Thousands of motorists issued with parking tickets are victims of badly paid, poorly trained wardens who lack discretion, according to a University of Birmingham study.
The report calls for local authorities to invest the same attention to quality in parking enforcement as they do in other areas.
Customer service and public-accountability should be at the heart of parking enforcement regimes rather than the number of tickets issued, the report, funded by parking firm NCP, adds.
A team from the university's Institute of Local Government Studies carried out the six-month research project to investigate the very best practices in council-run parking enforcement.
Six local authorities were identified and nominated by peers as demonstrating highquality practices: Winchester, Hammersmith & Fulham, Manchester, Cambridge, Weymouth & Portland, and Sunderland.
Professor John Raine, lead investigator on the study, said: "In our analysis, high quality in parking enforcement is achieved when there is both good compliance with the parking regulations and also public support.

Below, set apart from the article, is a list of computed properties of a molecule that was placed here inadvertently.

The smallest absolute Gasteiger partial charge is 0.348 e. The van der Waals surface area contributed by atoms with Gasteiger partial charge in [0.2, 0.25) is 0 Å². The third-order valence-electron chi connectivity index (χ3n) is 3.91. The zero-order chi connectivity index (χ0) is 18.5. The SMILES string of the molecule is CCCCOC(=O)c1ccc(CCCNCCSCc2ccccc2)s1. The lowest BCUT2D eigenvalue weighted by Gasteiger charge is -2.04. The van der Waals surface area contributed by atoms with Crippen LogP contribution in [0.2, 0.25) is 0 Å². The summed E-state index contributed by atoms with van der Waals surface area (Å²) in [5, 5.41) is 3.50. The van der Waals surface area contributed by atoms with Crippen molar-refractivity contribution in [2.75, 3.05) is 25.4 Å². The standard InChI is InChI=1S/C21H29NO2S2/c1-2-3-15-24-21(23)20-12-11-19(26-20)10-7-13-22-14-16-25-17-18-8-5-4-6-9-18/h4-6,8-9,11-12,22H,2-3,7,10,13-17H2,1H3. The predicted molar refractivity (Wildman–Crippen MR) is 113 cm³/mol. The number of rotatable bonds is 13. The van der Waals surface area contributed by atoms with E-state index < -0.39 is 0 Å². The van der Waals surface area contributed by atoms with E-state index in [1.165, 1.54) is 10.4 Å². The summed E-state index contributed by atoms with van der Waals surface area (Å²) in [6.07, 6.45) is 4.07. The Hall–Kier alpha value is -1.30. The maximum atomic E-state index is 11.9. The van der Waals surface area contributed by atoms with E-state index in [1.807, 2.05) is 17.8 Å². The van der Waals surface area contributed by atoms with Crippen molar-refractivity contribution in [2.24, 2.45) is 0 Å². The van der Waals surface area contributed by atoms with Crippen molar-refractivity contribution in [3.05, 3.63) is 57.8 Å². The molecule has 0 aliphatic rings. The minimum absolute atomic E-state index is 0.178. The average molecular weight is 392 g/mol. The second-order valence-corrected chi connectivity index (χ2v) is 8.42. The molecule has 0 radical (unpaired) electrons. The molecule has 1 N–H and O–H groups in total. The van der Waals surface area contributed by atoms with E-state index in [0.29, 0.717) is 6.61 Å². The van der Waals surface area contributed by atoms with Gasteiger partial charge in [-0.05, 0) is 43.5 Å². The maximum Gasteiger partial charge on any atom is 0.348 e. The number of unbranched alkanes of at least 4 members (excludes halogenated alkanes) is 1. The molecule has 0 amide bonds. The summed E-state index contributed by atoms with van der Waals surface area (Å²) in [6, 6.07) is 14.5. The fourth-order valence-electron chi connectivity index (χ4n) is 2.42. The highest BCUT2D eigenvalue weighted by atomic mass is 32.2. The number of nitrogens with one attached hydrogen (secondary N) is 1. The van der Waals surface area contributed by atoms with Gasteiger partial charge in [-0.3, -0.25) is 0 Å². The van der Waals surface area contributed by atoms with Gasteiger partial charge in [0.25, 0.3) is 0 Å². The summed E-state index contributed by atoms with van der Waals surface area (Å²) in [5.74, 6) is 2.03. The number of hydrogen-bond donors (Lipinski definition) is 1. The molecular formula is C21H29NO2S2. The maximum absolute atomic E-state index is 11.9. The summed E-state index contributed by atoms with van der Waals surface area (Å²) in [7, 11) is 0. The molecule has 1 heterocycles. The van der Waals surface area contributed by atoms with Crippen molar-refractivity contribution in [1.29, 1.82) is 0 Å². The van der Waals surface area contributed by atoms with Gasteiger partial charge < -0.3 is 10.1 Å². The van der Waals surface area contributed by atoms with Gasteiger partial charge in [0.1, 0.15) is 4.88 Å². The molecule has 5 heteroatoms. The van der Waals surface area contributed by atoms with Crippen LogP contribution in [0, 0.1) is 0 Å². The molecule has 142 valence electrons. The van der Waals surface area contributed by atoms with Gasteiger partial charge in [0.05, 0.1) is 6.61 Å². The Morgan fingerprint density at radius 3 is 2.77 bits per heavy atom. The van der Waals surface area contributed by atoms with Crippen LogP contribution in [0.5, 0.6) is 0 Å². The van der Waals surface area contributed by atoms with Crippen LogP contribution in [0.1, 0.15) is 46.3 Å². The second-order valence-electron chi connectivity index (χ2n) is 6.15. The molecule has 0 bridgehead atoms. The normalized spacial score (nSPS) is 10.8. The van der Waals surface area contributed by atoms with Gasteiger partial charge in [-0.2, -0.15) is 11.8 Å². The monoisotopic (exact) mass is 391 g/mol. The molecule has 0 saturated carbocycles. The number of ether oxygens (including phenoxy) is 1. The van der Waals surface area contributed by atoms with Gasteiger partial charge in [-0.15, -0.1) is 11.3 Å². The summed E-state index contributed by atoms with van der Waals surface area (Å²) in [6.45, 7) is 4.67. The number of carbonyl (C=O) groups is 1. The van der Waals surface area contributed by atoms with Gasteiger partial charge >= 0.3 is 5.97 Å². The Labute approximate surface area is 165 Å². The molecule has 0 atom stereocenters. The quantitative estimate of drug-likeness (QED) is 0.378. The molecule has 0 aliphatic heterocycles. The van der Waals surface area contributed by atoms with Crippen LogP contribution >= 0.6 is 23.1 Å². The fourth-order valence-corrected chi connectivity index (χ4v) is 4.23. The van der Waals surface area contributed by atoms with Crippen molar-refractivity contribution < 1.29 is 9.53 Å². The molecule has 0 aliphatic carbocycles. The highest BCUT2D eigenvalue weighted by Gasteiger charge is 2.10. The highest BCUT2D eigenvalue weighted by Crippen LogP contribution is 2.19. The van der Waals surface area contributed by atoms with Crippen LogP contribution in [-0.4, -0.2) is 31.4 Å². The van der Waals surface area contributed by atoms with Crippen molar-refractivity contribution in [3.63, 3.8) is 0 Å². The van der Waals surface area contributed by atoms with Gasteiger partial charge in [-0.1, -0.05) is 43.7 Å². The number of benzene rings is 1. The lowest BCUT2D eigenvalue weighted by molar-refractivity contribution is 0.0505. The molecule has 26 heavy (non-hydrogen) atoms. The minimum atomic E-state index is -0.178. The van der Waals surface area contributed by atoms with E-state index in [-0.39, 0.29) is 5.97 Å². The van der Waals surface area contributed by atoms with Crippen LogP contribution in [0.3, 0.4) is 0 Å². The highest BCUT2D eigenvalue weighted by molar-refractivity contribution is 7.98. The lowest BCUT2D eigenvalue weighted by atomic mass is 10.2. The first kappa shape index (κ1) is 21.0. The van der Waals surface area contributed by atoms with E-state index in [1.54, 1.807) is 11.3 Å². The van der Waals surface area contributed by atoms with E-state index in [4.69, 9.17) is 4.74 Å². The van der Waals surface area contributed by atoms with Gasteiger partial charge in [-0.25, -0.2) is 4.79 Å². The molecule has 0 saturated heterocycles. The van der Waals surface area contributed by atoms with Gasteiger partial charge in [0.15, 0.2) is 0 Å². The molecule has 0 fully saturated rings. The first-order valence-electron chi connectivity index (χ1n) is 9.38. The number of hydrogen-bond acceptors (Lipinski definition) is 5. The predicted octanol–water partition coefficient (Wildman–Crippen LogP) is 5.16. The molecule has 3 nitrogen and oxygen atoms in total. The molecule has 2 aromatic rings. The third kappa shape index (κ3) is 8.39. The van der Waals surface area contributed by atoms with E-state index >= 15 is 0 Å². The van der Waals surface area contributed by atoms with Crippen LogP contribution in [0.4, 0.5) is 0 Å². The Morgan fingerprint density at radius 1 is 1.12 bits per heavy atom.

"Too often councils have been pursuing rigorous enforcement without that vital ingredient of public support.
"There is much more that can be done to improve communication and build public confidence in the purposes and integrity of the process.
" The six good- practice councils provide many valuable lessons for other local authorities and contractors, and we hope that the research hastens the pace of change for the better."
Last year, Birmingham had the second highest amount of fines and charges recovered from motorists outside London. The city's motorists were hit with a total bill for £17.8 million. Croydon was highest with £21.2 million.